Effective Role Casting in Flash Fiction

In writing flash fiction stories, the writer has little time and few words to waste in character or role development. However, for three strategies that will help bring a character to life, consider the following:


Except possibly when writing in first person, giving a character a distinctive name helps the reader visualize the individual and subjectively attribute distinguishing traits or qualities to the character. In the novel “Zeke and Ned,” by Larry McMurtry and Diana Ossana, for instance, one comes across a veritable welter of unusual and colorful names: Zeke Proctor, Tuxie Miller, Charlie Bobtail, Bill Yopps, Tailcoat Jones, Beezle. The characters’ names lend both individuality and a sense of reality to the various individuals in this rollicking story about life in the Oklahoma Indian Territory of the 1870s.

When writing a story from the first person point of view, the character telling the story can name him or herself, though often it “sounds” better to have a secondary character mention the narrator’s name. Getting the characters’ names established early on in the story enables the reader to picture them more vividly.


A second shorthand way to delineate a character in a flash fiction story involves careful utilization of the action that carries the narrative along. Story action can go a long way toward presenting the mental and physical traits of the character, as in this excerpt from a flash fiction story someone needs to write:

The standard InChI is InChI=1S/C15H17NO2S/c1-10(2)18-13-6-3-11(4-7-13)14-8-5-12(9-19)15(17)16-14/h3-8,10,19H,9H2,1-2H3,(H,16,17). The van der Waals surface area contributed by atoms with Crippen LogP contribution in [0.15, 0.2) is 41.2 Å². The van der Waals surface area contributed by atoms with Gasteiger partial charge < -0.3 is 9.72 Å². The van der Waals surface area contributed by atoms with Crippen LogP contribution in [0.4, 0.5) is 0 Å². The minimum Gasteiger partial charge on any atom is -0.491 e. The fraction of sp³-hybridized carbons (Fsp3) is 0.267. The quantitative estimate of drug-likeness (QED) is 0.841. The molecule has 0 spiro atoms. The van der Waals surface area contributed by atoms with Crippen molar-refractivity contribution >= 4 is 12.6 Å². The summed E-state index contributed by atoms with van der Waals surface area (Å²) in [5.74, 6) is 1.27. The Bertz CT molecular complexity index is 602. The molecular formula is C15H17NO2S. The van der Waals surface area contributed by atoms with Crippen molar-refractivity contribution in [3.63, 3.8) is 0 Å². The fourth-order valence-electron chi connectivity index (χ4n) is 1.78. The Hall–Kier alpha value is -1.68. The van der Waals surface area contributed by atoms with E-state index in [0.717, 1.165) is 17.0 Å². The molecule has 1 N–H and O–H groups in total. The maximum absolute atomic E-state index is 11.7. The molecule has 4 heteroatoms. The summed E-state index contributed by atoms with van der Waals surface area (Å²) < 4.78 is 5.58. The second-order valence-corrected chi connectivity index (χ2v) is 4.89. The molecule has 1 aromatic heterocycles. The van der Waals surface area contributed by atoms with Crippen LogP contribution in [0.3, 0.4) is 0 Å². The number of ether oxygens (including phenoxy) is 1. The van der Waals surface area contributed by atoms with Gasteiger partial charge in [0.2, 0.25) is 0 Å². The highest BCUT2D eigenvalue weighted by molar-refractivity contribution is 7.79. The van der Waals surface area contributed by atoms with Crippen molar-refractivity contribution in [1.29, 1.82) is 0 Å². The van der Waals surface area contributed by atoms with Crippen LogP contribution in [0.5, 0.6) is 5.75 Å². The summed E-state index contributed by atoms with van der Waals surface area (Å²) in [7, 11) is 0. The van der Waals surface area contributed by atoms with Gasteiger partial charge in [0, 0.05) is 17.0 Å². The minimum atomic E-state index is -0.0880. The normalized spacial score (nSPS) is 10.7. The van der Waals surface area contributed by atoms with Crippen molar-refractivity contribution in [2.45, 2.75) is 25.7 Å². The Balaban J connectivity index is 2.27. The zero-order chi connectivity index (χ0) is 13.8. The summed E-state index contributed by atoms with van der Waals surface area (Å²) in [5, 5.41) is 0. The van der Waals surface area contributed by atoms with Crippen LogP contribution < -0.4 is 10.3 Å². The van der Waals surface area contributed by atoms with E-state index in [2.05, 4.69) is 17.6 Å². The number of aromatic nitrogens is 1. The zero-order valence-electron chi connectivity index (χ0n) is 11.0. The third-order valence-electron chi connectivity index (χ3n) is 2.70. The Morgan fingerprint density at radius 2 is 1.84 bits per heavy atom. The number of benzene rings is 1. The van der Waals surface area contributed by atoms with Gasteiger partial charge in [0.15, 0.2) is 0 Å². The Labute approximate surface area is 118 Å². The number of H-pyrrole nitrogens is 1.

“Being short, stocky and of considerable age, Brimley Stokes no longer could take stairs two steps at a time. In fact, taking these rickety farmhouse steps one at a time made him huff and puff a bit. As he mounted the steps, Brimley’s heart began to keep pace with his panting at the thought of the possible outcome of this secret rendezvous with old Sim Cobblewhacker.”

The reader now knows Mr. Stokes labors under the restrictions of a somewhat advanced age and the likelihood of an escalating heart condition. Nevertheless, Mr. Stokes seems eager to discover what adventure lies before him during or after the clandestine meeting with Mr. Cobblewhacker.


Dialogue, handled well, can help present characters without use of excessive verbiage, a necessary focus in a flash fiction story. To continue the foregoing episode:

“Controlling his respiration, Brimley moved quietly along the darkened hallway to a door under which shone a faint light. Without knocking, he pushed the door open.

” ‘You in here, Cobb?’ he asked.

” ‘Yes, dag nab it!’ responded Cobblewhacker, a thin form in the dim illumination of a small electric light bulb. ‘What kept you, Brim? Dang it, I’ve been waiting fifteen minutes! Are you interested in my proposition or not?’ “

The reader should begin to see Mr. Cobblestone as a somewhat irascible individual, given to scant patience for others’ supposed shortcomings. The story line also advances with the mention of a “proposition.”

Drawing out the traits, positive or negative, of characters in a flash fiction story requires a good deal of reflection and attention to detail on the part of the writer. If this results in life-like characters and a believable story line, the effort will prove well worthwhile.